Oregon State football player, Bay Area native Fred Thompson dies

AP Photo/Oregon State UniversityThis undated image provided by the Oregon State University shows freshman football player Fred Thompson who was playing basketball on campus Wednesday Dec. 7

Oregon State defensive tackle Fred Thompson died Wednesday night after he collapsed while playing basketball at a campus recreation center.

Thompson, just four days shy of his 20th birthday, was taken to Good Samaritan Hospital in Corvallis, where he was pronounced dead.

Thompson, 6-foot-4 and 317 pounds, was a true freshman from Richmond, Calif., who played at Oakland Tech High School.

He was part of the 2010 recruiting class but delayed his enrollment until this January. He spent this season recovering from shoulder surgery and was considered a grayshirt.

Coach Mike Riley was on a recruiting trip but was expected back at Oregon State on Thursday.

Some players gathered at Valley Football Center after word spread of Thompson's death, and the front page of the Beavers' website paid tribute to the young player.

Oregon State cornerback Jordan Poyer posted on Twitter: “R.I.P Fred Im really gonna miss you bro. My prayers go to you and your family.”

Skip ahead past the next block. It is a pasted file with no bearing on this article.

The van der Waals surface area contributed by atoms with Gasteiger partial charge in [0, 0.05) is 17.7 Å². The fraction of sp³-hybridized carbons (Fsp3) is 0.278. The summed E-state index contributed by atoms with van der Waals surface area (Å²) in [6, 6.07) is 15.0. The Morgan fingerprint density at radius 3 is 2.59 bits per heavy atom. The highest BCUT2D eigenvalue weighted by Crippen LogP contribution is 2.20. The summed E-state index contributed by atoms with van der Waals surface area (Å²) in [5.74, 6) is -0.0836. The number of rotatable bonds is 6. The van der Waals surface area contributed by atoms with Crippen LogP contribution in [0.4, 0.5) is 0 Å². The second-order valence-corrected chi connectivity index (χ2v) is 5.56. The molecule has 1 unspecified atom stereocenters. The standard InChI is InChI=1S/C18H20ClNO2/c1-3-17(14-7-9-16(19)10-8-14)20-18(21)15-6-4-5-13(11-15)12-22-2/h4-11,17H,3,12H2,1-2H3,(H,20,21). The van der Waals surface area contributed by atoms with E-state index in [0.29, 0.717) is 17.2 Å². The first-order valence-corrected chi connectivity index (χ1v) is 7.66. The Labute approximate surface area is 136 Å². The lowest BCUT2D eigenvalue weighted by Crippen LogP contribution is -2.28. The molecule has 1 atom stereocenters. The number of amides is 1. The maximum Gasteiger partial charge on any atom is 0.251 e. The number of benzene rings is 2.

His team biography said Thompson chose Oregon State because of the “family vibe, nice campus and great academics.” It says he was contemplating majoring in business.

Just Posted

SF’s newest subway may emerge on the West Side

San Francisco’s sleepy West Side — from the Richmond District to Parkmerced… Continue reading

Treasure Island residents could win new displacement protections

Supervisor working to give all current residents a chance to move into new development

Bay Bridge fire blocks Friday night traffic

UPDATE 11:35 p.m.: The fire is out, Caltrans is reporting. Three of… Continue reading

SF lawmaker proposes car-free Tenderloin streets

Proposal comes after a spate of traffic deaths in the neighborhood.

SF to open seventh job center in ‘overlooked’ neighborhoods

Oceanview, Merced Heights, Ingleside area has unemployment rates much higher than the city average

Most Read